9. Apophis stirring in the Duat = Kronos stirring in Tartarus.
10. Anubis = Nico (sorta).
Just had to point those out.
I adore the Percy Jackson series with all my heart, and the Heroes of Olympus was pretty enjoyable too, but there’s an annoying little fact that is constantly nagging me in the back of my mind when I read Riordan’s other works – they’re all practically the same! Why does he constantly have to write stories based off mythology? Don’t get me wrong, all his books are pretty enjoyable, but why can’t he write a YA novel not based off mythology!? He’s done Greek, Roman, Egyptian, and just recently, Norse too! Ugh, it irritates me so much…and yet, I keep reading all of them. Darn you, Riordan! Your books are like a drug. >_> I really want him to write a non-mythology based YA series. Just imagine that!
Okay, glad I got all of that out of the way, because I liked The Red Pyramid quite a bit. Prior to reading this, I knew nothing at all about Egyptian mythology. Nothing. Zip. Nada. The only terms I had a vague concept of were: Osiris, Isis, Ra, & an Ankh. *slow claps* So, for me at least, this book was pretty educational. If I had already known a lot about Egyptian mythology I may have liked this book more…or maybe less? Oh well, what’s done is done.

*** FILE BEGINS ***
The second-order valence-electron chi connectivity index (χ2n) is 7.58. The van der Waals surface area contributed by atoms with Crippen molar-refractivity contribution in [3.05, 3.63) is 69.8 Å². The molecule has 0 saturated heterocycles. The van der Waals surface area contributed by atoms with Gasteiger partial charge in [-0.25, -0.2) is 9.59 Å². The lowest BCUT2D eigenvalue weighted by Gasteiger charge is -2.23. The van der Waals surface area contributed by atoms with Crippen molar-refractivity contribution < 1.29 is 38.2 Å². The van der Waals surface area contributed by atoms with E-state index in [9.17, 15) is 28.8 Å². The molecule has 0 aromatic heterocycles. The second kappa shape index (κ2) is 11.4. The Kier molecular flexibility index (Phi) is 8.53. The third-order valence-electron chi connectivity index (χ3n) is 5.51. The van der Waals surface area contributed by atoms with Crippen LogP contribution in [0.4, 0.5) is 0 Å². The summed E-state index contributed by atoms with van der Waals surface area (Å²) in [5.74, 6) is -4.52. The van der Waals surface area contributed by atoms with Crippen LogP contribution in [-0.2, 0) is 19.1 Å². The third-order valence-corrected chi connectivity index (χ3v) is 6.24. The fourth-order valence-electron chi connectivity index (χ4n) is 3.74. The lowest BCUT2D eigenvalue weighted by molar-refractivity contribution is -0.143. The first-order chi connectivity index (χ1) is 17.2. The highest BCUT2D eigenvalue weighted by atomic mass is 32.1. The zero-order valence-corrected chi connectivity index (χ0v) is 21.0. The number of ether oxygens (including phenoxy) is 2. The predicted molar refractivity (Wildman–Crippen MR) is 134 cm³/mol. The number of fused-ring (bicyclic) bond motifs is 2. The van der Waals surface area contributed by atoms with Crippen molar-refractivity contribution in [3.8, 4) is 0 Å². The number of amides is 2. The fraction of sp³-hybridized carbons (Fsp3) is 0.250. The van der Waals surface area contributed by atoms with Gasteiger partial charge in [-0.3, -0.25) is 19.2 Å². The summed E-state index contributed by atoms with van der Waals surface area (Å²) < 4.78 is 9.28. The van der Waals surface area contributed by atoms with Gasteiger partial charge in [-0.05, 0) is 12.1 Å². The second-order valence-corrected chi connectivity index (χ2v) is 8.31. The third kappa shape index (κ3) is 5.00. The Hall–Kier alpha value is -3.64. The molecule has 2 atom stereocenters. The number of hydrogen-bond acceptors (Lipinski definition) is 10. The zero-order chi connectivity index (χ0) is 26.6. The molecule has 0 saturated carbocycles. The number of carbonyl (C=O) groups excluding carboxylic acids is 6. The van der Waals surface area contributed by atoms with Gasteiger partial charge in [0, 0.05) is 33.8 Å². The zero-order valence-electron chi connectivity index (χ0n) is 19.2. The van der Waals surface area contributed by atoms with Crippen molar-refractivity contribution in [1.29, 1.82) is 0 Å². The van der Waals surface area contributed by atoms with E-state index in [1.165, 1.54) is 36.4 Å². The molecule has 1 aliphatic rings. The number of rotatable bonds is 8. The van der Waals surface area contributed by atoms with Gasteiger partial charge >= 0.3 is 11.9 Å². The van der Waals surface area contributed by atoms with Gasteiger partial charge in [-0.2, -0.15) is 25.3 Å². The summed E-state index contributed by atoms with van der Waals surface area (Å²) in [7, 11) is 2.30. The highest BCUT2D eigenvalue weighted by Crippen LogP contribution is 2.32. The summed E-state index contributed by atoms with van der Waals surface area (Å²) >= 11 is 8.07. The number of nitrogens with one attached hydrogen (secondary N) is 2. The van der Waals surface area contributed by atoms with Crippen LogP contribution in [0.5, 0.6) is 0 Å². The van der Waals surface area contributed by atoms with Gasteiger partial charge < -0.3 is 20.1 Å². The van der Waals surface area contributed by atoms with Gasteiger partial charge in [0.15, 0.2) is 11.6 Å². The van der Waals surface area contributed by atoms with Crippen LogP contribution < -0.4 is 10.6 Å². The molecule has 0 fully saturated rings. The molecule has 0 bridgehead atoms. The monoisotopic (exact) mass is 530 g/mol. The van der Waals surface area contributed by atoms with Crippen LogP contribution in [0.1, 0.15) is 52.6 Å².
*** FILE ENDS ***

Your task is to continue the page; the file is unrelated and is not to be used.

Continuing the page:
- Like the Percy Jackson series, the setting and world building was fantastic. I especially loved the Duat, and have that worked. As I mentioned just moments ago, I am not a historian on Egyptian mythology, so I have no idea if the way the Duat was incorporated in the story was at all accurate to mythology. If I’m remembering correctly, it’s a Tartarus-like realm of the dead, right?